It was a typical day in Texas City, Texas…a port city in Galveston Bay. April was always warm, in the mid-70s, so it was perfect outdoor weather. Fires around the docks were a fairly common occurrence in Texas City, and it was not unusual for residents to travel down to the docks to watch the fires and the firemen working. Fires tend to attract the casual observer as well as the local news agencies. This day started out just as any other typical Texas day, but all that would change very soon. On the morning of April 16, 1947 a fire broke out on the S.S. Grandcamp. The fire produced a dense, brilliantly colored smoke that could be seen all over town. On board Grandcamp, among other things, was a supply of ammonium nitrate, which was producing the brilliant colors. The ship was docked in the Texas City port, so the smoke could be seen all over town. This fire, like any other, brought anybody who had any free time down to the dock to watch the action. This would be a fatal mistake for many of the bystanders.

The ammonium nitrate on board the Grandcamp detonated at 9:12 am, blowing he ship apart and sending the cargo of peanuts, tobacco, twine, bunker oil and the remaining bags of ammonium nitrate 2,000 to 3,000 feet into the air. Fireballs streaked across the sky and could be seen for miles across Galveston Bay as molten ship fragments erupted out of the pier. The blast sent a fifteen foot tidal wave crashing onto the dock and flooding the surrounding area. Windows were shattered in Houston, 40 miles to the north, and people in Louisiana felt the shock 250 miles away. Most of the buildings closest to the blast were flattened, and there were many more that had doors and roofs blown off. The Monsanto plant which was only three hundred feet away, was destroyed by the blast. Most of the Texas City Terminal Railways’ warehouses along the docks were destroyed. Hundreds of employees, pedestrians and bystanders were killed. At the time of the Grandcamp’s explosion, only two additional vessels were docked in port…the S.S. High Flyer and the Wilson B. Keene, both American C-2 cargo ships similar to the Grandcamp.

The intensity of the blast sent shrapnel tearing into the surrounding area. Flaming debris ignited giant tanks full of oil and chemicals stored at the refineries, causing a set of secondary fires and smaller explosions. The Longhorn II, a barge anchored in port, was lifted out of the water by the sheer force of the explosion and landed 100 feet away on the shore. Buildings blazed long after the initial explosion, provoking large scale emergency relief efforts throughout the day, that night, and into the following day. The fires in nearby industrial buildings and chemical plants spread the destruction even farther. The chief and 27 firefighters from the Texas City Fire Department were killed in the initial blast. Official estimates put the death toll at 567 and injuries at more than 5,000. Some of the dead were never identified, and some may never have been found at all.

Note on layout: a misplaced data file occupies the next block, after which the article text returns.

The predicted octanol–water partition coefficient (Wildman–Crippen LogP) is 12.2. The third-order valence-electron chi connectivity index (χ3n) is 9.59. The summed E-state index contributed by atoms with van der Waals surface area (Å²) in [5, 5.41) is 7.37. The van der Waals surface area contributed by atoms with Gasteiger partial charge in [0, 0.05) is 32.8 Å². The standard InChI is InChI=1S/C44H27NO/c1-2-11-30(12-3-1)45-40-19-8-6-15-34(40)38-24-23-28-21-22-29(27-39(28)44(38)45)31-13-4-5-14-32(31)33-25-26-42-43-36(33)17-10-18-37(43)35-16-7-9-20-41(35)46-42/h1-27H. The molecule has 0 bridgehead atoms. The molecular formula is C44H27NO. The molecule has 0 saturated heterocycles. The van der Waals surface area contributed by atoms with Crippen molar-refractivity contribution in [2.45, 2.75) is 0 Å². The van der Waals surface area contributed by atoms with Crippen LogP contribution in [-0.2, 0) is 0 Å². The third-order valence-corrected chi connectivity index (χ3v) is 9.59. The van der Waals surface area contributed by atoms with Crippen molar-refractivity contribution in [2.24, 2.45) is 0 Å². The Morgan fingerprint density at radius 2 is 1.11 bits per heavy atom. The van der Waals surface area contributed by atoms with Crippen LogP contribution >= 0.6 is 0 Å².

The blast registered on a seismograph as far away as Denver, Colorado. Dockworker Pete Suderman remembers flying thirty feet as the blast carried him and several of the dock’s three-inch wooden planks across the pier. Nattie Morrow was in her home with her two children and sister-in-law Sadie. She watched the billowing smoke near the Monsanto plant from her back porch just prior to the blast. “Suddenly a thundering boom sounded, and seconds later the door ripped off its facing, skidded across the kitchen floor, and slammed down onto the table where I sat with the baby. The house toppled to one side and sat off its piers at a crazy angle. Broken glass filled the air, and we didn’t know what was happening.”

At the time of the explosion, phone services in Texas City were not working because of a telephone operators’ strike. When the operators learned of the accident, they quickly went back to work, but the strike caused an initial delay in coordinating rescue efforts. Once operators began calling for help, rescue workers from all over the area began responding immediately. The U.S. Army, Navy, Coast Guard, Marine Reserve and the Texas National Guard all sent personnel, including doctors, nurses and ambulances. The University of Texas Medical Branch at Galveston sent doctors, nurses, and medical students. Firefighters from Galveston, Houston, Fort Crockett, Ellington Field, and surrounding towns arrived to help. The cities of Galveston, Houston and San Antonio sent policemen to assist the Texas City Police Department in maintaining order after the explosion. The U.S. Army flew in blood plasma, gas masks, food, and other supplies, provided bull-dozers to begin clearing the wreckage, and set up temporary housing for the survivors at Camp Wallace in Hitchcock. The Red Cross, Salvation Army and the Boy and Girl Scouts of America sent a flood of volunteers who provided first aid, food, water and comfort to city residents. Volunteers from other local organizations, and others who were not part of any organization, felt compelled to help. There was no operational hospital in Texas City at the time of the disaster, so volunteers converted city hall and chamber of commerce buildings into makeshift infirmaries. Many wounded were evacuated to John Sealy Hospital in Galveston, the hospital at Fort Crockett, and hospitals in Houston.

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